Books & Talks
7:30 p.m. Thu, Powell's City of Books, FREE
Whirlaway is acclaimed American novelist and essayist Poe Ballantine’s newest work of fiction, a comedic chronicle of the outrageous and messy situations that Eddie Plum—a patient who breaks out of a psychiatric hospital after 14 years—finds himself in while on the run from the fuzz. Among the capers? Horse racing, prostitutes, liquor, and a mysterious cliff-diving suicide.
7:30 p.m. Thu–Sat, Lincoln Performance Hall, $34–58
To end its 14th season, Northwest Dance Project showcases three original and eclectic contemporary works, including the world premiere of an untitled piece by internationally acclaimed resident choreographer Ihsan Rustem, featuring live accompaniment by Portland-based electro-acoustic musician Savage Nightingale. Then reality, memories, and dreams intertwine in MemoryHouse, choreographed by artistic director Sarah Slipper. Rounding out the evening is Israeli choreographer Danielle Agami's playful This Time Tomorrow.
8 and 11 p.m. Thu, Jack London Revue, $20
The British saxophonist and MC is known for incorporating rap into his musical storytelling; he’s also found inspiration in Dante and mathematics. Live, he’s a lesson in improvisational energy and a genre-crossing jazz master.
8 p.m. Thu, Aladdin Theater, $22–25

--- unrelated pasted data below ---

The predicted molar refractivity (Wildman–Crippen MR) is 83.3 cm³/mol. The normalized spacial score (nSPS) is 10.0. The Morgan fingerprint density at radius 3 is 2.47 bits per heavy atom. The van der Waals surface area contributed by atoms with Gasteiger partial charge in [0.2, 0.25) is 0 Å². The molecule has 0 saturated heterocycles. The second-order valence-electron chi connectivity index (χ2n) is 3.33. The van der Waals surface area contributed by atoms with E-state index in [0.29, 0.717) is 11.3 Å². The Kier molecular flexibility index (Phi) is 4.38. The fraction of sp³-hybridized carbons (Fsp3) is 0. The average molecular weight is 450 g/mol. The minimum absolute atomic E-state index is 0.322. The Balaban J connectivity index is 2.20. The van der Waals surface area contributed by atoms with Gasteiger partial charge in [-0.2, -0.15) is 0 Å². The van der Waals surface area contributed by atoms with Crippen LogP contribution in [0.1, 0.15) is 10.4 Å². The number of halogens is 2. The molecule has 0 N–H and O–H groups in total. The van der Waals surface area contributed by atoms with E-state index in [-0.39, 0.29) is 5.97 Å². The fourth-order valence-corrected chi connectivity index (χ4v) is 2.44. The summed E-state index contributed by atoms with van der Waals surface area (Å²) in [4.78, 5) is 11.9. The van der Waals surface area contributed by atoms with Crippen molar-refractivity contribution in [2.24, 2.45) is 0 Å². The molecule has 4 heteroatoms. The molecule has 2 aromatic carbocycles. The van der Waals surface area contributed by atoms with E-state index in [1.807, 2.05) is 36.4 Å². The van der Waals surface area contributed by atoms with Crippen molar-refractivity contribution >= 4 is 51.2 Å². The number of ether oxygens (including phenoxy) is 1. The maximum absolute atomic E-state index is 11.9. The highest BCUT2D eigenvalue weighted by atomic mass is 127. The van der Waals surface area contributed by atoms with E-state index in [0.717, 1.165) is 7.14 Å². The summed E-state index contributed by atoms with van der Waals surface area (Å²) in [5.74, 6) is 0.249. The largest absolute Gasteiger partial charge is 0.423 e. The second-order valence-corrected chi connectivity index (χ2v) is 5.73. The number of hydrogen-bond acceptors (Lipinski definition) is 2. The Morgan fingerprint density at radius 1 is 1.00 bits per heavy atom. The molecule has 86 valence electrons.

Along with the likes of Arcade Fire and Wolf Parade, Stars was a part of Montreal’s indie outburst in the early 2000s. Last October, the electro-pop veterans dropped their ninth studio album, There Is No Love in Fluorescent Light, which Pitchfork praised as “airy and danceable.”
7 p.m. Thu and Sat, Oregon Zoo, $35–100
The zoo’s venerable alfresco series kicks off with reggae standby Ziggy Marley on June 14 and Violent Femmes on June 16, followed later by Belle & Sebastian (June 30), Punch Brothers and Andrew Bird (Aug 18), and Pink Martini (Aug 25–26).
8 p.m. Fri, Aladdin Theater, $25
The Nashville-born-and-raised son of country folk legend Steve Earle calls Portland home now, and he’s no musical slouch himself. His most recent album, 2017′s Kids in the Street, is a 12-song ode to a gritty, grainy past and its characters, at once swinging and bluesy, that still manages to poke fun at country music cliché.
7:30 p.m. Thu and Sat, Keller Auditorium, $35–250
In Gounod’s masterwork, hell breaks loose when an aging scientist gives his soul to the devil in exchange for another chance at youth. In addition to eye-catching sets and costumes, this special co-production by Lyric Opera of Chicago and the Portland Opera incorporates 3-D projection mapping by visual artist John Frame.
CLOSING Revolt. She Said. Revolt Again.
7:30 p.m. Thu–Sat, CoHo Theater, $25–45
Language is loaded—perhaps especially when it comes to sex and gender. Alice Birch’s play, presented here by Third Rail, blasts open those complications. “Kaleidoscopic, unruly, searing, sharply funny,” wrote the Guardian.
CLOSING I and You
7:30 p.m. Thu–Fri, 2 and 7:30 p.m. Sat, 2 p.m. Sun, Artists Repertory Theatre, $25–50